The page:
My Sunday Book Review for James Cudney’s – Watching Glass Shatter. An interesting family saga with lots of hidden secrets revealed.
After 40 years of marriage, Olivia Glass thought she could handle the unexpected death of her husband. But when Ben’s will reveals a life-altering secret, she suffers a blow no widow should ever experience.
Olivia learns that she gave birth to a baby who later died in the nursery. Instead of telling his wife what happened, Ben switched the child with another. And as if that’s not enough, Ben’s will doesn’t reveal which of their five sons is truly not hers.
While an attorney searches for answers, Olivia visits each of her sons to share a final connection before facing the truth that will change their family, and discovers that each of them has been harboring a painful secret, just like their father.
Olivia challenges herself to re-assemble and save their relationships. But will the secrets destroy their family, or bring them closer together?
My 5 Star Review:
This book was an interesting read from Cudney. I’d classify it as a family saga genre as the story evolves around the widow Olivia and her five grown children.
Although the blurb comes right out with the fact that Ben switched the baby, making it sound rather cruel and deceitful, I didn’t find that was the case, as the baby switch was done with consent from the birth mother – still a big no no for Ben not letting his wife know until after he died, but nothing shady.
The plot focuses on what happens after Ben’s death with the will, the baby secret, and then we are taken into the lives of each of their children. Each son has a cross to bear in their lives. We learn this through Olivia’s decision after Ben’s death to visit each of her children to spend quality time with them before the reading of the will. Through each visit, we learn about each of her son’s redeeming and not so redeeming features – their lives, their misgivings, and some very surprising secrets.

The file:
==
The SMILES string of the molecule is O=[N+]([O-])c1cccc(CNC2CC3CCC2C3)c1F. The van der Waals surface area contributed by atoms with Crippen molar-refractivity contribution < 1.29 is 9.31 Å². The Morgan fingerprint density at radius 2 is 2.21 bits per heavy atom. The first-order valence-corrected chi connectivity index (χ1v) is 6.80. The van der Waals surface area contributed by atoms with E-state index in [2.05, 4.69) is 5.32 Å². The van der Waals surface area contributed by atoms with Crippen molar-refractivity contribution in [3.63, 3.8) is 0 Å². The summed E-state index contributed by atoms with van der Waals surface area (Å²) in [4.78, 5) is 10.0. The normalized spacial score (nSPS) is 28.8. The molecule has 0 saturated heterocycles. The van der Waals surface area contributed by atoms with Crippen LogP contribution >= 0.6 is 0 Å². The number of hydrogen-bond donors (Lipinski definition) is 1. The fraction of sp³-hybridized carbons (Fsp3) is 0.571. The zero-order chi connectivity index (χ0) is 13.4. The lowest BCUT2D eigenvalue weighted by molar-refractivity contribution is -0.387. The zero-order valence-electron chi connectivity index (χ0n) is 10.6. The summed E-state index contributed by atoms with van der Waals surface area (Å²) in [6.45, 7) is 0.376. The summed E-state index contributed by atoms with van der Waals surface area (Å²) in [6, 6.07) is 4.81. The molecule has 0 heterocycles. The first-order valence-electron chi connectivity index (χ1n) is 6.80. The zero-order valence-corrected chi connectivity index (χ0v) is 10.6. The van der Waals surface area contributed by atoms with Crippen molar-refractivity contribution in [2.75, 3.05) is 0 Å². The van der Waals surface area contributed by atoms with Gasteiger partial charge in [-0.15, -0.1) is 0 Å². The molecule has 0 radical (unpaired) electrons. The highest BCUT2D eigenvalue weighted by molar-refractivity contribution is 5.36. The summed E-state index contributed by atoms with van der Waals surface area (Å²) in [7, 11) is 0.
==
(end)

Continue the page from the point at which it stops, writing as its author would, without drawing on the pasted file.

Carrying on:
Throughout reading the story we learn what propelled each character to become ensconced into each of their dilemmas. Olivia learns a lot about her children she never knew previously. And not until almost the very end do we learn about the story of the baby switch, which somehow didn’t feel like the highlight of the story anymore as we got caught up in the drama of each of the character’s lives.
The story was well written with interesting characters – some of them drew in my sympathy, some left me questioning why they acted as they did. But with a nice and satisfactory ending, I enjoyed this book. #Recommended.
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